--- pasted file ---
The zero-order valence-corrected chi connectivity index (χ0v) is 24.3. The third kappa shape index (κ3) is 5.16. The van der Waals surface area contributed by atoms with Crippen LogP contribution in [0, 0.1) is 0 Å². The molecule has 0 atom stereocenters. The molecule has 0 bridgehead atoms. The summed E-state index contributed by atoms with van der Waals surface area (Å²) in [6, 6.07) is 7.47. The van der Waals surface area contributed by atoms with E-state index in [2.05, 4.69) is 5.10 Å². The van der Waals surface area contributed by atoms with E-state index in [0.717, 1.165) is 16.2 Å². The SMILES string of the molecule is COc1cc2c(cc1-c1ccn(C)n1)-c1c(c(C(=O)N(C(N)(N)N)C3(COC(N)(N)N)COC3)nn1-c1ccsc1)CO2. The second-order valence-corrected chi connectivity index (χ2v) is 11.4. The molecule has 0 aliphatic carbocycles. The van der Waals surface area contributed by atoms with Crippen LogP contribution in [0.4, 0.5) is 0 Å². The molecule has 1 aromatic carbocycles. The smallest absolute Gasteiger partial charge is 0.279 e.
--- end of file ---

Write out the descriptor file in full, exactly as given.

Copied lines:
The zero-order valence-corrected chi connectivity index (χ0v) is 24.3. The third kappa shape index (κ3) is 5.16. The van der Waals surface area contributed by atoms with Crippen LogP contribution in [0, 0.1) is 0 Å². The molecule has 0 atom stereocenters. The molecule has 0 bridgehead atoms. The summed E-state index contributed by atoms with van der Waals surface area (Å²) in [6, 6.07) is 7.47. The van der Waals surface area contributed by atoms with E-state index in [2.05, 4.69) is 5.10 Å². The van der Waals surface area contributed by atoms with E-state index in [0.717, 1.165) is 16.2 Å². The SMILES string of the molecule is COc1cc2c(cc1-c1ccn(C)n1)-c1c(c(C(=O)N(C(N)(N)N)C3(COC(N)(N)N)COC3)nn1-c1ccsc1)CO2. The second-order valence-corrected chi connectivity index (χ2v) is 11.4. The molecule has 0 aliphatic carbocycles. The van der Waals surface area contributed by atoms with Crippen LogP contribution in [0.4, 0.5) is 0 Å². The molecule has 1 aromatic carbocycles. The smallest absolute Gasteiger partial charge is 0.279 e.